Storage virtualization technology and its associated groundwork

Contemplating storage virtualization technology for your organization? Keeping these storage virtualization basics in mind will streamline your journey.

As storage virtualization technology becomes popular, enterprises should thoroughly complete the ground work required for migration. Any compromises on this front can cause serious issues down the line. Today, storage virtualization technology has two aspects to it: One is the virtualization of products from different vendors (or the same vendor) for a common storage pool. The second is a feature that most vendors offer (such as thin pools) enable enterprises to optimally utilize their storage resources.


Analyze: You should analyze your existing setup before opting for storage virtualization technology. Be aware of the serviced applications, growth (of storage) over the last few years, peak workload ratings, and benefits that you derive from the current storage infrastructure.

Evaluate: It’s essential to evaluate the various solutions in order to match offerings with your performance and storage requirements. This ensures that the storage virtualization technology does not become a performance bottleneck in your infrastructure. At the same time, it should be scalable enough to meet your future requirements. As you bring in new equipment within your storage virtualization infrastructure, it may limit some of the exclusive features offered by various vendors. So ensure that you opt for a solution which offers flexibility on this front.

An important point here is the storage virtualization technology’s fault tolerance, as any downtime will lead to a downtime of the whole infrastructure. So companies should ideally opt for redundant storage virtualization solutions that will give high availability levels of 99.99%.

Deployment: After opting for storage virtualization technology, companies should decide upon the migration strategy—as in what do you migrate first and what should be the sequence thereafter. Choosing these is a real challenge, so you can start the migration with boxes that are not that much utilized and host less critical applications. This will help you judge the storage virtualization solution’s performance impact. Depending on these aspects you can decide the storage box to move next in the chain of storage virtualization technology.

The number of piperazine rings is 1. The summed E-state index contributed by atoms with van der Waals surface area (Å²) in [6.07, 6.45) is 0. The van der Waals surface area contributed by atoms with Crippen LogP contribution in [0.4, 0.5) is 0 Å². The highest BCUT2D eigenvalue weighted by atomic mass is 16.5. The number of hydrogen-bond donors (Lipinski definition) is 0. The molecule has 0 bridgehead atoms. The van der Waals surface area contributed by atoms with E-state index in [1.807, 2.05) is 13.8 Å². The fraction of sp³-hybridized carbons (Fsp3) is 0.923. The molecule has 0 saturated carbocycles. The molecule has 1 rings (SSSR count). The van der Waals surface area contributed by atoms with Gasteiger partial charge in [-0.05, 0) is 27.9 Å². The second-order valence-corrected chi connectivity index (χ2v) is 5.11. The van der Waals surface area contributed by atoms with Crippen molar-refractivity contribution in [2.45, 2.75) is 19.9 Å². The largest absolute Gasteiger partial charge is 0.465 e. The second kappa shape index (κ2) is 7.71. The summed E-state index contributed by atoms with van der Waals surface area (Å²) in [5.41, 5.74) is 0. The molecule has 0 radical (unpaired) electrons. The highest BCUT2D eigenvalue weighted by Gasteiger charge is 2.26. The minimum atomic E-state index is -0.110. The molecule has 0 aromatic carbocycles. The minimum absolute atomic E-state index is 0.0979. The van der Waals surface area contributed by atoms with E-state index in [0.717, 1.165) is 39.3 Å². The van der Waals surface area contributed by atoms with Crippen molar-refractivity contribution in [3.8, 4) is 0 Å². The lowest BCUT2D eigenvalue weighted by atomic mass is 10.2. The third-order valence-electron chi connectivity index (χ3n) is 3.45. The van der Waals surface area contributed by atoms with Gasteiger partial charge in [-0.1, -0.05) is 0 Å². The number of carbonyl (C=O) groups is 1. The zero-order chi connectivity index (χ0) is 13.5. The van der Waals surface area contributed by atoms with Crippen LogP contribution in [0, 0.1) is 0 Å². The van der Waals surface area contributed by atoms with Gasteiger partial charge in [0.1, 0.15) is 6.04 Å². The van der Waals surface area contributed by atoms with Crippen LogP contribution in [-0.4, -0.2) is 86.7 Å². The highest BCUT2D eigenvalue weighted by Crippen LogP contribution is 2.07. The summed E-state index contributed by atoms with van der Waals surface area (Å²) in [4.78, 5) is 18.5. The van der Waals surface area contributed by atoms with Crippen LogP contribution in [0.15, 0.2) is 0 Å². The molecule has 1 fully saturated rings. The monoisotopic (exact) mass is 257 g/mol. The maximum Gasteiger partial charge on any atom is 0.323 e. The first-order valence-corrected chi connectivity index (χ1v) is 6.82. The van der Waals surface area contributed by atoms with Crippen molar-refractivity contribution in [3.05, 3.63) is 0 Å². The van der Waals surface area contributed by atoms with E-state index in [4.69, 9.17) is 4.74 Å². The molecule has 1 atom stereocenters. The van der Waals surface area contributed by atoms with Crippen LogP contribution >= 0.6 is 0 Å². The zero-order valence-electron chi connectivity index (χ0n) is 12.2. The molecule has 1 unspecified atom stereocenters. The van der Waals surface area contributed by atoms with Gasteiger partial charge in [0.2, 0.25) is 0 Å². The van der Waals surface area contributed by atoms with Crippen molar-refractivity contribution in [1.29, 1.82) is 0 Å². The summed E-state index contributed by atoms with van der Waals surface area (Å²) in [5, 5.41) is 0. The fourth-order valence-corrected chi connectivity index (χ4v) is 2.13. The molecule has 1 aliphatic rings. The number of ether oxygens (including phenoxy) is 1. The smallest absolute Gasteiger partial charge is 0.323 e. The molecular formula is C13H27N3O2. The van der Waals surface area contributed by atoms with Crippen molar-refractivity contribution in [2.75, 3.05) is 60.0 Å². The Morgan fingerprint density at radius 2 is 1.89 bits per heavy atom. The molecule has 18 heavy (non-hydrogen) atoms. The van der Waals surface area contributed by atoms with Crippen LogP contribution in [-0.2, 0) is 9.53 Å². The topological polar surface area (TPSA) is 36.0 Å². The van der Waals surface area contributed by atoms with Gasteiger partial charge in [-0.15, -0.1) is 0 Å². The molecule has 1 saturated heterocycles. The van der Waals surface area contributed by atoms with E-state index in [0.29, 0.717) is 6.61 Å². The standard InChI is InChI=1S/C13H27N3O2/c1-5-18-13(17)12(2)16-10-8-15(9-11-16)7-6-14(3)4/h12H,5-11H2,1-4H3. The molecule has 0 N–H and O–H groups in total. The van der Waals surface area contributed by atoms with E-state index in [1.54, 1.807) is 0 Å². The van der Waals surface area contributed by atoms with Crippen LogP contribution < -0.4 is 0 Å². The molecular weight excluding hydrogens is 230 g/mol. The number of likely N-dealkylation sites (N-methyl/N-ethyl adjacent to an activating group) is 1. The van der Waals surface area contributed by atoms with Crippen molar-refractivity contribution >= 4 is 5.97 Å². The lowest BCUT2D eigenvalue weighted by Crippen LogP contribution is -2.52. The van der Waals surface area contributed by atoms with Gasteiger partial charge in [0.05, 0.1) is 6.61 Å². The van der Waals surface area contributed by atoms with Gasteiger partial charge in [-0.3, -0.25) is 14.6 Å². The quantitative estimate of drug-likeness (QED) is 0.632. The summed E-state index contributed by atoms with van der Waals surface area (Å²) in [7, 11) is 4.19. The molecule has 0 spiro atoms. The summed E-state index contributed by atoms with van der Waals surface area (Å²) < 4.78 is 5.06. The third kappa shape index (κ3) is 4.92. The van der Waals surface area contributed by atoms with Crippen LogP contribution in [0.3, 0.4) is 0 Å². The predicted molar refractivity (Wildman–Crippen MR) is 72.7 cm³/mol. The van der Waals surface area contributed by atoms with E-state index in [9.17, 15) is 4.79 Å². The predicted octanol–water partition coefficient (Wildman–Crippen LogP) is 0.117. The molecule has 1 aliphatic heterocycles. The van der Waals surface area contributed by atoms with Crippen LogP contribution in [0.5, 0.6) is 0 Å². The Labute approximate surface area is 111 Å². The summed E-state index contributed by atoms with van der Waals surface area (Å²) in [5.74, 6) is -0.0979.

Future requirements: Gather inputs from various application owners regarding future storage requirements. Categorize the applications in order of their Input Output Operations (IOPS) requirements per second.

The other type of virtualization referred to earlier is thin virtualization, which most vendors offer using their respective brand names. In this type of storage virtualization technology, application owners are under the illusion that they have a specific amount of storage. In reality, the storage administrator allocates only a part of the required storage. This gives storage administrators the flexibility to optimally utilize storage, as application owners request more storage than they require (at times). For example, an Oracle database administrator may ask for a 1 TB LUN from the storage administrator, but may not use it. But for a storage administrator that storage has been utilized. The thin provision capability gives an illusion to the Oracle DBA that 1 TB has been allocated, whereas the reality is that the storage administrator has given only 500 GB.

Thin Provisioning brings with it several benefits as well as shortfalls. With this form of storage virtualization, the storage administrator should properly define threshold limits. This is essential so that even a sudden data burst operation can be serviced by the allocated capacity without affecting application performance and transparency to the application owner.

About the author: Anuj Sharma is an EMC Certified and NetApp accredited professional. Sharma has experience in handling implementation projects related to SAN, NAS and BURA. He also has to his credit, several research papers published globally on SAN and BURA technologies.

This was last published in August 2010

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